“Similarly, flocked floor coverings combine the warmth, comfort and impact sound reduction properties of a textile with the durability and cleaning properties of a resilient flooring, thanks to their unique nylon construction.”

A popular choice

Linoleum is another popular choice for healthcare environments and there are several types available which can reduce impact sound by 14dB or provide the highest impact sound reduction of up to 17dB.

And the acoustic properties of all these materials can be further improved through additions such as foam backings and underlay.

Forbo’s Sarlon and Modul’up Decibel acoustic vinyl ranges and Marmoleum Decibel linoleum products are increasingly being specified in health and care environments.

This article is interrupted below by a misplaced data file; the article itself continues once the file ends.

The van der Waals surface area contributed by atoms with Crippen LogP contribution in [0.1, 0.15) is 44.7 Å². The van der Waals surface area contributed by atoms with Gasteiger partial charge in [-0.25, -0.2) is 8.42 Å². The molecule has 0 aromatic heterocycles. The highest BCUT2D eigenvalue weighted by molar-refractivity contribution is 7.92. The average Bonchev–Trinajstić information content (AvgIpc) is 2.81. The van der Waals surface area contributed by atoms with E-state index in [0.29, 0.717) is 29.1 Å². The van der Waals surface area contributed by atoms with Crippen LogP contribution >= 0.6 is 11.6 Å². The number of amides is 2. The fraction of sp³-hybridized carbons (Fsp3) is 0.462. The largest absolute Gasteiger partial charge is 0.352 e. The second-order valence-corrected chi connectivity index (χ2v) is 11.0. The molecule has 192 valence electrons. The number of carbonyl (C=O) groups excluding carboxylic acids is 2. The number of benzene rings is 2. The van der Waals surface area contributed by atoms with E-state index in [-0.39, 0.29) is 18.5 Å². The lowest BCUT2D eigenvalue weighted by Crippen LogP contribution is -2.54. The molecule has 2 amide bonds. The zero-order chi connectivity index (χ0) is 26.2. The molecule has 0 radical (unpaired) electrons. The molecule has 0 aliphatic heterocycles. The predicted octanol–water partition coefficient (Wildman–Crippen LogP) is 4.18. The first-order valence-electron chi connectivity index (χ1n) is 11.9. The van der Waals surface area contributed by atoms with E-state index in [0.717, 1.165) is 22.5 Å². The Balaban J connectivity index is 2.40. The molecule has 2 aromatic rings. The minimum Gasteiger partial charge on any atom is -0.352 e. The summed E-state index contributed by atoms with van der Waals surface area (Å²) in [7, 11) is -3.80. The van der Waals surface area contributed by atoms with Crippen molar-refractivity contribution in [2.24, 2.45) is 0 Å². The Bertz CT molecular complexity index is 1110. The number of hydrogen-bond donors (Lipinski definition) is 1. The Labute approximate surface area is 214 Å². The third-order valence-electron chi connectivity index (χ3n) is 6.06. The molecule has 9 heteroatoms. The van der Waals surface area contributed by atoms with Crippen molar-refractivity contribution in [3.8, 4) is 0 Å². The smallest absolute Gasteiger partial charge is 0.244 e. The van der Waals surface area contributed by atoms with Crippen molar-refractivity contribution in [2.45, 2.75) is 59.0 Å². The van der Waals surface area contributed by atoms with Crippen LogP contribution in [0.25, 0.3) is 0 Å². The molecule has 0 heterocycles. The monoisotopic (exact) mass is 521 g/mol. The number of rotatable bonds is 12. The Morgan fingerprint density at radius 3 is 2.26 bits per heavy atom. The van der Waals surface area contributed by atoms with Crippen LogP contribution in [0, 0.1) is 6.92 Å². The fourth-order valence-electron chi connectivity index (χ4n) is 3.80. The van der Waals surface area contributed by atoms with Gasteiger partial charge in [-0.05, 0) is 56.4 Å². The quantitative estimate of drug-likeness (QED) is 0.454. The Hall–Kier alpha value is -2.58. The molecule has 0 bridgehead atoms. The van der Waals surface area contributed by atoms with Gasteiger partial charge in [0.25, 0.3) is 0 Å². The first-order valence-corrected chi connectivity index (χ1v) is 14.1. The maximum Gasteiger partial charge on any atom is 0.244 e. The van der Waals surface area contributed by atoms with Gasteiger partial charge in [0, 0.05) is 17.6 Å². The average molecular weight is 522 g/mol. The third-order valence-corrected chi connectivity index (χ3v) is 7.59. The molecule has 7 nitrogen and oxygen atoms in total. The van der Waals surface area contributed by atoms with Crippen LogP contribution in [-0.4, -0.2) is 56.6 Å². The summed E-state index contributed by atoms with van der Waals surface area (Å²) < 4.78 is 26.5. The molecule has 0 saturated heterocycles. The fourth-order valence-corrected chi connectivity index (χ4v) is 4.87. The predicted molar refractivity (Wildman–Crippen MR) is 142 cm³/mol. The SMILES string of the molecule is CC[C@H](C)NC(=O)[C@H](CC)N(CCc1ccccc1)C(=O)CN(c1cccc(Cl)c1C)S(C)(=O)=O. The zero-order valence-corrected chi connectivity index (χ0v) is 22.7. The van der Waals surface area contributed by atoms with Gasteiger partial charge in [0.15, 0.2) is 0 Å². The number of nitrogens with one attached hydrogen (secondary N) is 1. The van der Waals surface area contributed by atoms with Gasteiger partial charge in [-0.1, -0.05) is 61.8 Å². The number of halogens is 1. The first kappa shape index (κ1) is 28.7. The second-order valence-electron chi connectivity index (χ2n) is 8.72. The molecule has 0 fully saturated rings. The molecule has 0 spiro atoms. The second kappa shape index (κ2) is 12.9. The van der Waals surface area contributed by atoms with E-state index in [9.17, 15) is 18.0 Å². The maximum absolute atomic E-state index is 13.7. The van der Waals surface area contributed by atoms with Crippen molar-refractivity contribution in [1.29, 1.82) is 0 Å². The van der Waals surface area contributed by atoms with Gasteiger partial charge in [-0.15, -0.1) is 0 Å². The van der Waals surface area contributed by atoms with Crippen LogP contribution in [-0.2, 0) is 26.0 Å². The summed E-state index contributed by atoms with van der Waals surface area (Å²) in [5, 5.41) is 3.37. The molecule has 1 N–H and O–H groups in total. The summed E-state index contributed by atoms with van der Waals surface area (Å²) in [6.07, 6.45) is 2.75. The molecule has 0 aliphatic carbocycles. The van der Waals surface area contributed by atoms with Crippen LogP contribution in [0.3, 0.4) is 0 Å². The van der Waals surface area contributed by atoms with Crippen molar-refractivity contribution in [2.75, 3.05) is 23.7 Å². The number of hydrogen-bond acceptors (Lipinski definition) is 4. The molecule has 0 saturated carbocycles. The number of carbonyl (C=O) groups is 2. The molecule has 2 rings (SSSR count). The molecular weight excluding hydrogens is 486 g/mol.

As mentioned, the very-latest adhesive-free flooring ranges are particularly sought after as they do not have to be glued-down and therefore produce less dust, noise and odours.

Flooring can also be walked on straight away, with far less disruption during the installation process.

Acoustic flooring ranges from Karndean Designflooring include Korlok and LooseLay, both of which have acoustic backing which helps to reduce sound by 19dB and 13dB respectively.

Fleur Carson, commercial sales director, said: “An important consideration when specifying products is maintenance and installation, and the K-Core technology and 5G vertical click-locking mechanism in the Korlok range mean it can be put on top over most existing hard floors, reducing disruption to ongoing hospital services. This is a major consideration when hospitals are specifying surface materials.”

The LooseLay range has also been designed so that individual planks and tiles can be lifted and replaced if needed.

Creating the right environment